The directional manipulation of spin waves, a long-awaited technique in spintronics, has now been realized by shaping a light pulse. Takuya Satoh from the University of Tokyo talked to Nature Photonics about the technique.
What is the motivation for your work?
Originally optical spin excitation did not seem very special to me, because it is obvious that the spin state can be excited to its upper state by acquiring photon energy. When I was investigating a novel optical measurement technique, I happened to read a paper in which the authors had achieved non-thermal, ultrafast spin manipulation through the use of light polarization of a pump beam (A. V. Kimel et al., Nature 435, 655; 2005). Their observation of spin excitation was focused only within the illuminated area, but the proposed technique seemed versatile and exciting. Another paper that gave me inspiration for our work is one that reported the experimental demonstration of spin-wave propagation in yttrium iron garnet using an applied electric voltage (Y. Kajiwara et al., Nature 464, 262; 2010). I looked through the paper of Kajiwara et al. and felt that maybe we could optically manipulate spin waves.
Why do you use a bismuth-doped iron garnet crystal for your work?
Yttrium iron garnet has been well known as a magnetic material for a long time. Among magnetic materials it is unique in that it is transparent to near-infrared light, is electrically insulating and is ferrimagnetic with a very low damping factor at room temperature. There is no other material like this. Considering the paper of Kajiwara et al. (Nature 464, 262; 2010), I thought yttrium iron garnet to be the most suitable material for our work. To take advantage of its large magneto-optical effect, I finally decided to use a bismuth-doped iron garnet crystal. Such crystals have been commercially used as optical isolators.
What was the most difficult part of the analysis of spin-wave emission?
We easily obtained experimental data that seemed to demonstrate spin-wave propagation. However, it was not clear what kind of spin wave we had excited. Was it a magnetostatic wave or an exchange spin wave? If it was a magnetostatic wave, was it a bulk wave or a surface wave? Also, we did not understand why the wavelength of the emitted spin wave was 200–300 μm. We struggled to find the mechanism behind the emission. We had the idea that the wavenumber of the emitted spin wave might be relevant to the Fourier-transformed spectrum of the spatial intensity distribution of the pump spot. In the simulations we came up against another problem regarding the dispersion, ω(k) (equation (1) of our paper). The function should be valid for all k-space. It took a long time to justify the model underlying our simulation. But thanks to a rigorous description of the dispersion function we were able to reproduce the experimental results unbelievably well. No one ever imagined that the spatial intensity distribution of the pump spot determined the wavelength of the spin wave emission, I think.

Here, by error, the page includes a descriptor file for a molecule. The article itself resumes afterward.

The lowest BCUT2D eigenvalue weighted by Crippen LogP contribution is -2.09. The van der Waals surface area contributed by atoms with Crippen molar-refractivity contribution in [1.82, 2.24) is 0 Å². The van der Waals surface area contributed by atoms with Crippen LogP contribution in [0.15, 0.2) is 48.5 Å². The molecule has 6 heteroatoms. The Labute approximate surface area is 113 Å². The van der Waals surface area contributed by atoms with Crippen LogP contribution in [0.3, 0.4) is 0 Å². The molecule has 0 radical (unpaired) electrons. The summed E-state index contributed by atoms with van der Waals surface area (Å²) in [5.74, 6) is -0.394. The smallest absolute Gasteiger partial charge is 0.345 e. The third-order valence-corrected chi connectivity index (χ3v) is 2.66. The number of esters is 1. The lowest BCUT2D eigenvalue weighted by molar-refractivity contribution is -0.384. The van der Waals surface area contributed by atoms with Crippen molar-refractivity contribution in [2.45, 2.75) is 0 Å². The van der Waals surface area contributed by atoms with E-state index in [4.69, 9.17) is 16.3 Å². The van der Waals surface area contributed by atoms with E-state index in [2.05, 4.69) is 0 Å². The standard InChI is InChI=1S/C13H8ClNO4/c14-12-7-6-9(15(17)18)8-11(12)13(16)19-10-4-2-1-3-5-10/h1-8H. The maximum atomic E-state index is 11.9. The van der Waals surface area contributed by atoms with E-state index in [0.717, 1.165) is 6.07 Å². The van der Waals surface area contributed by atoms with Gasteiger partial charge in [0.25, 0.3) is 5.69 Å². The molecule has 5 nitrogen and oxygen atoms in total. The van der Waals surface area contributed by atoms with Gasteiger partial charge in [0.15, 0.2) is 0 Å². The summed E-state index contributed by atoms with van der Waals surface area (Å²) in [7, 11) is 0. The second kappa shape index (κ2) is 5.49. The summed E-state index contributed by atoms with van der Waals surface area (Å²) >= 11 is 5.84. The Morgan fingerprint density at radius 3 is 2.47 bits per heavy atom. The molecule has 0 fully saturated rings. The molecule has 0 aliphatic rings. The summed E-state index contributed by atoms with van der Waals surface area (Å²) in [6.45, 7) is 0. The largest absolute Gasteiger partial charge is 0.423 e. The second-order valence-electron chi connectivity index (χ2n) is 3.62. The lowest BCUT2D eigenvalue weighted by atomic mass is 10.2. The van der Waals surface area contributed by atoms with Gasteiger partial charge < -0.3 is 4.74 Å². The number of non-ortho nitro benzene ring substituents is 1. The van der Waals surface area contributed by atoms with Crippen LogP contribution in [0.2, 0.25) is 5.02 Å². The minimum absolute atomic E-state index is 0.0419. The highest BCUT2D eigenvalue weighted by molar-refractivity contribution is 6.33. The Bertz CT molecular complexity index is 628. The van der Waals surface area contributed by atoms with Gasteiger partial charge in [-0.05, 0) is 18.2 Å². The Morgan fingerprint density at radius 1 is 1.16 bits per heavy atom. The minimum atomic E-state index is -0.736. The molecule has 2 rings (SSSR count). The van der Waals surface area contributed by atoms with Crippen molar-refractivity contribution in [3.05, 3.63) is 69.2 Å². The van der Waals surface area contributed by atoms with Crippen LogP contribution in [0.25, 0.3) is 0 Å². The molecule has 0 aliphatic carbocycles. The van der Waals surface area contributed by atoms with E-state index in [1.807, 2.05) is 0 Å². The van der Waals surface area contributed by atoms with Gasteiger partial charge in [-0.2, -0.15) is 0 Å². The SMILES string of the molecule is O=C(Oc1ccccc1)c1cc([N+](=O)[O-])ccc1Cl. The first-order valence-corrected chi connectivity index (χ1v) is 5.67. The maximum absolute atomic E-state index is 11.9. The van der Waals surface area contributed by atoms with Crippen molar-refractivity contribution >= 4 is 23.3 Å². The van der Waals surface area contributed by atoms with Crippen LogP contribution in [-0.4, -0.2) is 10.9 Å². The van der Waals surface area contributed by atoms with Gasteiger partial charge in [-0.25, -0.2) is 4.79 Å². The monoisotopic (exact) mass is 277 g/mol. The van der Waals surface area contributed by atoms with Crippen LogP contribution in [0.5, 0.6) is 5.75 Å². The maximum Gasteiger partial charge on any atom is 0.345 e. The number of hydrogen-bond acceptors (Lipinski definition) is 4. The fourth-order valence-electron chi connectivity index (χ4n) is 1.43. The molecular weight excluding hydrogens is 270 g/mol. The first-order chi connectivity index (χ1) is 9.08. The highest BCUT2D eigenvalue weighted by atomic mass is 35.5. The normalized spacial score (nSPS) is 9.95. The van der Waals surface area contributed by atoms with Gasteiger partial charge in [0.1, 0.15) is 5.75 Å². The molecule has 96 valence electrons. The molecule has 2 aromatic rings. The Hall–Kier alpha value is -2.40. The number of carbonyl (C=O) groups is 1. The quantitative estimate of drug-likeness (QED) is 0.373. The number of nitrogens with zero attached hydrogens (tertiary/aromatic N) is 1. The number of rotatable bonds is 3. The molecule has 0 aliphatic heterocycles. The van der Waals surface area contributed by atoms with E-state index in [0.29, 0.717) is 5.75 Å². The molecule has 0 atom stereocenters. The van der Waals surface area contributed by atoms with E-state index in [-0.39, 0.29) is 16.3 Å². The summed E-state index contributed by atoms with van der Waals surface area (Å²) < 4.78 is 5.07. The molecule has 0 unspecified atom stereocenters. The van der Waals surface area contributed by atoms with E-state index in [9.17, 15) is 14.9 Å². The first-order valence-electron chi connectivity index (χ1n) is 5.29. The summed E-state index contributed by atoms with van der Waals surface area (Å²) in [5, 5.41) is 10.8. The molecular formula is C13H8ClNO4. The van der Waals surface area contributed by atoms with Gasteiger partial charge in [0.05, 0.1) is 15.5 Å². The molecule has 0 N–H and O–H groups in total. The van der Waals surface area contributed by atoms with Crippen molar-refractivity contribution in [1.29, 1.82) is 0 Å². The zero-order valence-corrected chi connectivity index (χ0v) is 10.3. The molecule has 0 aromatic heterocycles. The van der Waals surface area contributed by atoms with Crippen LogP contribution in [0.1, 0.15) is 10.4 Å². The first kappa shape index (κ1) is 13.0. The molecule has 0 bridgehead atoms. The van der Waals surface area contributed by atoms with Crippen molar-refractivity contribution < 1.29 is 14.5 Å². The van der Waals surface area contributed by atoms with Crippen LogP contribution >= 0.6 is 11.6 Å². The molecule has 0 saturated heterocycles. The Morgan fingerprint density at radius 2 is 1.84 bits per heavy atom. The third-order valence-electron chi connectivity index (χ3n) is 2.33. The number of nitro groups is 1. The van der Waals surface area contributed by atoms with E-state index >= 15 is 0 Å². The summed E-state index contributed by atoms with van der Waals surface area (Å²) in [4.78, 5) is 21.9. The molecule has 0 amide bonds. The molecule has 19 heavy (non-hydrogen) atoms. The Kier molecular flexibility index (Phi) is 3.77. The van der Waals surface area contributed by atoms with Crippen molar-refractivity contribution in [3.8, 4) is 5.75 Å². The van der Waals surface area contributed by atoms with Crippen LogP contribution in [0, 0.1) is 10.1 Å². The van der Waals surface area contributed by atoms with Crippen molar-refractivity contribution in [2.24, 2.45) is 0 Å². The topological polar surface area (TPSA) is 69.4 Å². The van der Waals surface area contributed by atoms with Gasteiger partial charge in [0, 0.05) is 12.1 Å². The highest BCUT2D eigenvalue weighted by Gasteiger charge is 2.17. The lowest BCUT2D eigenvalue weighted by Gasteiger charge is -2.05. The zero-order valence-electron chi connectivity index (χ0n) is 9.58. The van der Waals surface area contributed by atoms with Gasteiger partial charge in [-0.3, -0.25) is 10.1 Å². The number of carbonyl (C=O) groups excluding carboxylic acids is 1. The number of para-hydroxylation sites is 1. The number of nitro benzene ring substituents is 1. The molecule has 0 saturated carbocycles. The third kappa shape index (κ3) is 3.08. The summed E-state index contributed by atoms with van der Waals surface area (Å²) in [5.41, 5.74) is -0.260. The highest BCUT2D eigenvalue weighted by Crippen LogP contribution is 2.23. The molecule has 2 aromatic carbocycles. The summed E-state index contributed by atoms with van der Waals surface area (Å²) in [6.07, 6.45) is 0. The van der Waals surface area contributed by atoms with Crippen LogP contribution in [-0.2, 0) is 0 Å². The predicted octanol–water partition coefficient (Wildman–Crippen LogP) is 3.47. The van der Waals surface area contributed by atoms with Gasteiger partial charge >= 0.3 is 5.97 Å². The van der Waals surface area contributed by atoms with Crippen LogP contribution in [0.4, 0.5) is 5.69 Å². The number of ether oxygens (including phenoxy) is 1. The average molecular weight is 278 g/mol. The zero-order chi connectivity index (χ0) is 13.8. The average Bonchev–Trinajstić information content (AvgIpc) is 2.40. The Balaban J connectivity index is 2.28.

Can your findings be applied to waves other than spin waves?
Equation (1) of our paper is a general formula describing the relation between the dispersion of an optically excited wave and the spatial intensity distribution of the pump spot. So it can be applicable to, for example, elastic waves induced by laser beam irradiation. In that case we would need to excite low-loss elastic waves with a long decay time for the observation of elastic-wave propagation. The propagation distance would increase and therefore become easy to observe if we excited the elastic waves under conditions where their group velocity becomes large.
What are the challenges and future research directions?
I am planning to develop the pump–probe measurement technique to give flexible control of the initial phase of the excited spin precession. This will allow us to synthesize two-dimensional spin waves. Unfortunately, in our technique, the initial phase is fixed to be 0 or π, corresponding to right-handed or left-handed polarized light, respectively.
I am also curious about the spin-wave behaviour for larger wavenumbers. To be honest, the wavenumber was small in our experiment and the spin wave was described by the magnetic dipolar interaction only. However, if the wavenumber is large, the properties of spin waves are dominated by the exchange interaction. So if we can narrow the pump spot size from 50 μm to about the nanoscale, by using, for example, near-field optical techniques, I expect that the spin-wave propagation might be different from what we reported in our paper.
Another challenge is the study of nonlinear interactions between spin waves. At present, nonlinear interactions can be induced by illuminating with intense microwaves. But we are mostly limited to observing a static phenomenon. For this reason, the pump–probe measurement technique employed in our work is promising as a means of investigating transient nonlinear interactions.
Interview by Noriaki Horiuchi
Takuya Satoh and his co-workers have an Article on the directional control of spin-wave emission on page 662 of this issue.
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Horiuchi, N. Spin-wave manipulation. Nature Photon 6, 706 (2012). https://doi.org/10.1038/nphoton.2012.238